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Three Essays on the Economics of Fisheries Management


Problems arising from the common-pool nature of fisheries are well known (Gordon 1954). Recent research estimates the lost economic benefits from suboptimal fisheries production to be on the order of $50 billion annually (Arnason et al. 2009). Among the most promising management tools for improving fisheries performance are closed areas (marine reserves) and rights-based management (catch shares) (Worm et al. 2009). This collection of essays examines the emergence and performance of these two policy tools from an economics perspective.

The first chapter examines the determinants of the transition from command and control regulation to rights-based management in common-pool resources. I develop a conceptual framework describing a regulator's decision to adopt a rights-based management regime in a common-pool resource and empirically test the hypotheses advanced in the framework with a duration analysis of rights-based management program adoption in a group of federally managed Alaska fisheries. Consistent with the conceptual framework, I find that rent dissipation along input cost and product value dimensions increases likelihood of program adoption, and high transaction costs decrease likelihood of program adoption. I find mixed evidence that resource depletion increases probability of program adoption.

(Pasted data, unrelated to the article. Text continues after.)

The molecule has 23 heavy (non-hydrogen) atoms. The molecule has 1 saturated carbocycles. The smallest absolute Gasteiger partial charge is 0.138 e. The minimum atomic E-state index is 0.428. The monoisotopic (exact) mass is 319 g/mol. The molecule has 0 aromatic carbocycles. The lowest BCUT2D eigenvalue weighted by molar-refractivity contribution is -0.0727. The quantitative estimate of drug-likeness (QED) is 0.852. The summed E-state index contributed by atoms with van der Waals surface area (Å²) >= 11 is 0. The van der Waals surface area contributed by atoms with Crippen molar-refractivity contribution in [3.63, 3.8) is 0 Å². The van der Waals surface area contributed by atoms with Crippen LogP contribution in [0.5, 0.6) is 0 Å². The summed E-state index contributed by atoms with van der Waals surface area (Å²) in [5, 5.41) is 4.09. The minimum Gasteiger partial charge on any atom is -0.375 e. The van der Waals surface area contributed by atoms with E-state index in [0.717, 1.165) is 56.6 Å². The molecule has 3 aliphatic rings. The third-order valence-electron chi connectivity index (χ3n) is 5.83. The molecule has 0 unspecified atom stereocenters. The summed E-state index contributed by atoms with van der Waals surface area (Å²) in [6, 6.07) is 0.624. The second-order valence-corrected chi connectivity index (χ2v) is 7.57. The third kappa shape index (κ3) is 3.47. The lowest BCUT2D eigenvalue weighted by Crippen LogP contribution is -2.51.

The second chapter examines the capacity of marine reserves to function as a cooperation mechanism in transboundary fisheries, stocks shared by two or more jurisdictions. Using a game theoretic model, we find that marine reserve implementation can achieve first-best equilibrium economic outcomes. We illustrate our theoretical predictions with a case study of the Chilean loco fishery.

The third chapter estimates the economic and biological outcomes of the implementation of a marine reserve network at the California Channel Islands in 2003 on the Santa Barbara Area red sea urchin fishery. The paper develops an integrated bioeconomic model of the fishery consisting of an age structured population model and a discrete choice model of fishermen behavior linked via the fishing mortality rate. We calibrate the model using a 15-year panel dataset of fishery data and use the calibrated model to simulate outcomes under a counterfactual no-reserve scenario. We find that eight years after reserve implementation, urchin biomass is 53.7% higher, fishery yield is 11.3% lower, and fishery revenue is 10.9% lower compared to simulated outcomes under a counterfactual no-reserve policy.

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